Economists mislead families by framing college attendance as an issue of capital investment rather than one of affordability. Telling parents and students that they should choose the college with the highest net present value, or predicted return on their tuition investment, encourages them to choose the most expensive college they can. Since colleges work to convince the public that quality and cost are directly correlated, the investment framework is a good complement to marketing strategies.
In fact, no objective data support the hypothesis that higher cost means higher quality in education. The data are lacking because colleges and universities provide few objective measures of quality, even though the market has called for that evidence for decades.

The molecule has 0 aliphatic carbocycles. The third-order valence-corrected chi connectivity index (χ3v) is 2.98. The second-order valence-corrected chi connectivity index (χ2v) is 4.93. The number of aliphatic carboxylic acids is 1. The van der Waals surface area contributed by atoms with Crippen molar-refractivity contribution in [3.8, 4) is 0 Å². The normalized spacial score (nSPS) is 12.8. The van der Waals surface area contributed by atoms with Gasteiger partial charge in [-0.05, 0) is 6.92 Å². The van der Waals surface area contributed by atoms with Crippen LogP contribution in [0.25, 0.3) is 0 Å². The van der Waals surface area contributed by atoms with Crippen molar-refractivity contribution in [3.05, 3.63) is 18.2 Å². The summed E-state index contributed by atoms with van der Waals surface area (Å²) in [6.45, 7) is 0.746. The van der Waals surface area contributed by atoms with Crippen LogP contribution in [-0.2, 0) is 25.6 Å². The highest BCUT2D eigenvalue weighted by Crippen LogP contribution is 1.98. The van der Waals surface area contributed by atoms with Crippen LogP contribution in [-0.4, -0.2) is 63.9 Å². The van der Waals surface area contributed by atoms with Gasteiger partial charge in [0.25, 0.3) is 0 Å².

Colleges have no incentive to provide high-quality information and every incentive to keep "quality" measured by soft, ambiguous rhetoric. Colleges benefit when the public is uncertain in that regard: As long as people cannot measure the quality provided by individual institutions, they cannot make rational cost decisions among competing enrollment options.
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